Apple opens up payment technology to avoid EU fine

Apple has agreed to share its mobile wallet technology with competitors, thereby avoiding fines in Europe.

The agreement, announced by the European Union (EU) on Thursday (July 11), is binding for a decade, allowing other companies to use the technology for free. It ends an investigation by EU regulators that Apple is abusing its dominant market position by cutting off access to the technology.

Now, consumers in Europe will be able to use alternative digital wallets to make payments, with the agreement lasting 10 years. Violating the agreement could lead to the EU fining Apple up to 10% of its annual global revenue.

“From now on, competitors will be able to compete effectively with Apple Pay for mobile payments with iPhone in stores,” said Margrethe Vestager, vice president for competition policy at the EU. “Consumers will therefore have a wider choice of secure and innovative mobile wallets to choose from.”

Last month, Apple issued a statement indicating that a settlement was possible.

“Following our ongoing discussions with the European Commission, we have committed to providing third-party developers in the European Economic Area with an option that will enable their users to make NFC contactless payments from within iOS apps, independently of Apple Pay and Apple Wallet,” the company told the Financial Times.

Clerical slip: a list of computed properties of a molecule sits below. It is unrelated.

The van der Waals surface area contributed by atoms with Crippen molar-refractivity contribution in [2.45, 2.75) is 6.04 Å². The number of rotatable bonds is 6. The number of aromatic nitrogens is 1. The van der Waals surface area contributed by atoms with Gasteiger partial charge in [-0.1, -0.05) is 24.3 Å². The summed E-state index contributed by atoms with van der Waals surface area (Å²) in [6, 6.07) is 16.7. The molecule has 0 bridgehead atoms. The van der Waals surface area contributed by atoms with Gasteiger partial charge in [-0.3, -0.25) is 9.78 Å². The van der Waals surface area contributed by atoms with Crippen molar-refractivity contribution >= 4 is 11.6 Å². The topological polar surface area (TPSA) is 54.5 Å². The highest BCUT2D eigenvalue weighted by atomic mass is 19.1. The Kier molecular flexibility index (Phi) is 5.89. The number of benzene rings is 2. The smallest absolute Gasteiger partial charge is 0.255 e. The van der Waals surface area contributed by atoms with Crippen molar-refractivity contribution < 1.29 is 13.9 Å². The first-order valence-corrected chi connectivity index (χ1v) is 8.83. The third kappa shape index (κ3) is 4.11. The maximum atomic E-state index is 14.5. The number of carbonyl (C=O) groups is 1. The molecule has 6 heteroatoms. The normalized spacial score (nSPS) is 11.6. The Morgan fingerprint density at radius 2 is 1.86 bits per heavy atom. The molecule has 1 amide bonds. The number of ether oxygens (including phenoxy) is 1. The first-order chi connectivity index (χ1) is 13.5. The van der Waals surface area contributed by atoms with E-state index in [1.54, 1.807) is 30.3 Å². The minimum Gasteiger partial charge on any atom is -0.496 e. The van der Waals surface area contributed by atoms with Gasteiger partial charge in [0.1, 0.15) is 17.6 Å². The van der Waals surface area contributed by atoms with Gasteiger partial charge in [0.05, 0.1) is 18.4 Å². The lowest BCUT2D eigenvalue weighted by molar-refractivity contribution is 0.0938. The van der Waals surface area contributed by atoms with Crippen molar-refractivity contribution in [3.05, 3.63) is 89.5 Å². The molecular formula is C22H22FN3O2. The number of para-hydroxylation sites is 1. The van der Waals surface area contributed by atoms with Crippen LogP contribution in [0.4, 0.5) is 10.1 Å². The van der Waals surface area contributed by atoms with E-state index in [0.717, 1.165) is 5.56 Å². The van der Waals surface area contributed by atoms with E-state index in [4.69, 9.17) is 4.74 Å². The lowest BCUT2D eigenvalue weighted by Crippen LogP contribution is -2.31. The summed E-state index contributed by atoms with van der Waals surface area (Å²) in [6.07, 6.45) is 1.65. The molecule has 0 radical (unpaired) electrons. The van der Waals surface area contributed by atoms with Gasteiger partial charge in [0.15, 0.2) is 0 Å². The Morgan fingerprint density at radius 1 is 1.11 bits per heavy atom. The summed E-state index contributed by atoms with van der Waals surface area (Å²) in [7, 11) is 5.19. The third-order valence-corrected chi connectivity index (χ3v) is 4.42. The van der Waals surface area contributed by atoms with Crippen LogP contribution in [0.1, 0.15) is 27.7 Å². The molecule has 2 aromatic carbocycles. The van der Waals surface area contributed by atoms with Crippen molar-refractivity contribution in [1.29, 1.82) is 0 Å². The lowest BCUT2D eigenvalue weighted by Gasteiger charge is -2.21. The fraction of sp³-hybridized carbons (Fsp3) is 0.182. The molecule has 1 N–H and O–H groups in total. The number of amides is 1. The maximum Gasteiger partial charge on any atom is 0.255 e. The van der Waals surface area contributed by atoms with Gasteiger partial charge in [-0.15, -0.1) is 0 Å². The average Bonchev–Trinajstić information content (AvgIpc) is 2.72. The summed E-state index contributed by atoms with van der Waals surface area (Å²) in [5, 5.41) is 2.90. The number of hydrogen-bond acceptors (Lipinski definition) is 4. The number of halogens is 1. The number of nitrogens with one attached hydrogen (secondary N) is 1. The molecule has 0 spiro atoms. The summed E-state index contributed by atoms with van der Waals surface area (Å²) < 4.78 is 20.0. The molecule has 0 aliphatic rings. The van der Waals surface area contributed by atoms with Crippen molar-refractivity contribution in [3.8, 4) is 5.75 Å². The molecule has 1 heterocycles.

The European Commission (EC), the EU’s executive arm, accused the iPhone maker of violating antitrust law in 2022, saying Apple had prevented competitors from accessing its tap-and-go payment technology.

Apple continues to face other regulatory hurdles in Europe. Last month, reports emerged that the EC intended to charge Apple a fee after finding that the company had failed to meet a requirement that app developers be able to direct users to offers outside of Apple’s App Store without charging them a fee.

The company is also appealing a landmark antitrust fine of almost $2 billion imposed by European regulators after the EC found that Apple was abusing its position in the streaming music market. The commission found that the company prevented app developers from informing iOS users about alternative and cheaper music subscription services.

Apple responded by criticizing the European Commission for “failing to prove any credible evidence of consumer harm.”